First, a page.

P is for Pirates, of whom Oda wrote
W is for Whitebeard, with mighty moustache
X is for X. Drake, his bounty’s big cash
By Erica (Okazu) Friedman
One Piece is like Dickens’s Oliver Twist, or Frank Herbert’s Dune. Something you know about, something you know you ought to read, because it’s clearly insanely popular around the world, but somehow intimidating and maybe even off-putting precisely because it’s so popular.
Aside from the sheer number of volumes, there’s the art. It’s so…screwball. It’s hard to take a story about a rubber pirate with enormous goofy grins and elongated limbs seriously. And even setting the lead character aside (which you cannot do, not even for a second,) there are his enemies – clowns, zombies, angels… the list of goofy goes on and on. It’s totally understandable to not know where to start or why you should even bother. Many of the other MMF reviews are going to explain that to you – I’m not going to try and convince you that the goofy art is to distract the target audience of young boys from the incredible writing and character development. I’m not going to dwell on the sheer emotional bombardment of Nami’s or Robin’s (or Zorro’s or Usopp’s or Sanji’s or Franky’s or Chopper’s) backstories. I’m not going to talk about the craft of storytelling that is expressed in One Piece in such a refined manner that you don’t even notice it. I won’t write about how Oda is, in my opinion, the best writer in manga today.
What I’d like to do, instead, is talk about a theme that is so beaten to death in shounen manga it’s a cliche of a cliche – friendship. Is there a shounen manga (especially a Shonen Jump manga) series that doesn’t trot out friendship and teamwork as a key element? And yet. And yet. In One Piece it’s more than that.
There is a character who appears in Chapter 129. That’s pretty far into the series. His name is Mr. 2 Bon Clay. The “Mr. 2” appellation lets you know that he’s one of the bad guys of this arc, a member of the Baroque Works. His appearance is… distressing. He looks like a badly shaven man wearing garish and poorly applied make-up, swans on his shoulders and stubbly, naked legs that protrude awkwardly from a very ugly pantaloons. His long jacket proclaims in Japanese おかま道, Okama Way – the path of the cross-dresser. He is clearly meant as a figure of ridicule and gender misalignment. Only…he’s not. Mr. 2 is never made fun of. His powers are not slandered as being “effeminate.” He’s dealt with by Luffy the exact same way Luffy deals with everything and everyone else – 1) Can I eat it? Yes/No. 2) If I can’t eat it, is it funny? Yes/No 3) If it’s funny, does it want to be my friend? Yes/No.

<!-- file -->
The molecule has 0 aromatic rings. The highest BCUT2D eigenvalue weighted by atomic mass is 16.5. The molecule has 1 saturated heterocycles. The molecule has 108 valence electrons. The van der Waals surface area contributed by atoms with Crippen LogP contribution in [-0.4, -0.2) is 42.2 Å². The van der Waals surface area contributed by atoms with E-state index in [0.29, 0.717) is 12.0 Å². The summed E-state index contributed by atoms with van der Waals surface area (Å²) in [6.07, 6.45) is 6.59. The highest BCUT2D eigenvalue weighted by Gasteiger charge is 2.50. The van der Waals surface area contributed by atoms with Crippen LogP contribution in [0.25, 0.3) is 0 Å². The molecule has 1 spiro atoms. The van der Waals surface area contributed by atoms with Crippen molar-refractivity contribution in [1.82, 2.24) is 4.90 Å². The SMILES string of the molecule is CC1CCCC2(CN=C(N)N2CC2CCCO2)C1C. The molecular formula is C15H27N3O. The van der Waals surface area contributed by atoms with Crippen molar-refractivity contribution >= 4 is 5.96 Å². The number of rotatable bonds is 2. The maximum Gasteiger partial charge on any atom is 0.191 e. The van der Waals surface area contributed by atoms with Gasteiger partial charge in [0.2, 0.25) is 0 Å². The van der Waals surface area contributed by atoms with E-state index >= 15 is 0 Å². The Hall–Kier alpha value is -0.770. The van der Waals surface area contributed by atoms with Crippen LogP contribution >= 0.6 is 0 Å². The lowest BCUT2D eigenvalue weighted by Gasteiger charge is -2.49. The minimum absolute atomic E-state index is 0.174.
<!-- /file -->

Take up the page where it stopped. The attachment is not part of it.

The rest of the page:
Luffy cheerfully proclaims Mr. 2 to be his friend. And then it all goes wrong. Luffy and his crew are attacked by the very Baroque Works that Mr. 2 works for. It’s all over for the Mugiwara Pirates! Until Mr. 2 does something unexpected. Unthinkable in a comic book “for children”… Mr. 2 sacrifices himself to save Luffy and the others. In the middle of a battle against his own people, Mr. 2 defects to save his *friend.*
Now, I don’t want you to mistake this sentiment. Mr. 2 is not suffering from low self-esteem on account of his gender identity. In fact, as he sings in his wonderful image song, because he is both man and woman he is the STRONGEST!
But I’m a man who is a woman
So I’m the strongest (the strongest)
The strongest (strongest!)
Mr. 2 is not lost, alone, desperate for a friend and pathetically glad to have Luffy’s acceptance. Hell no, he is the STRONGEST and when someone as funny and strong as Luffy is his friend, that means something. He’s a man and woman of his word.
So, why does Mr. 2 react the way he does? Because he can see that Luffy is someone who will go to the mat for him. And Luffy does. Luffy, standing on top of Arlong Park has put himself and every member of his crew on the line to redeem Nami. And again, when Luffy leads to the team to Alabaster because Vivi wants to save her country…and again when Robin has been taken to Enies Lobby in a scene so filled with emotion that I can’t even type about it without choking up. Luffy is just that kind of guy – and so is Mr. 2. Mr. 2 is all Swan Lake, until he’s busting someone’s ass with Swan Kenpo. Mr. 2, a character that in any other series would be unlovable, unloved, mocked, tormented and ridiculed is, in One Piece, a paragon of friendship. And when he returns from the dead (which they all do, this *is* a shounen manga, after all,) he still values that friendship above all other loyalties.
And that, my friends, is why he – and his good friend Luffy – are the STRONGEST.
I can’t make you want to read One Piece. I won’t try.
I’ll just say this – Mr. 2, a minor side character in a series slammed chockful of minor side characters, is awesome. One Piece is so good that it is totally worth reading 52 volumes until you find out just how awesome he is.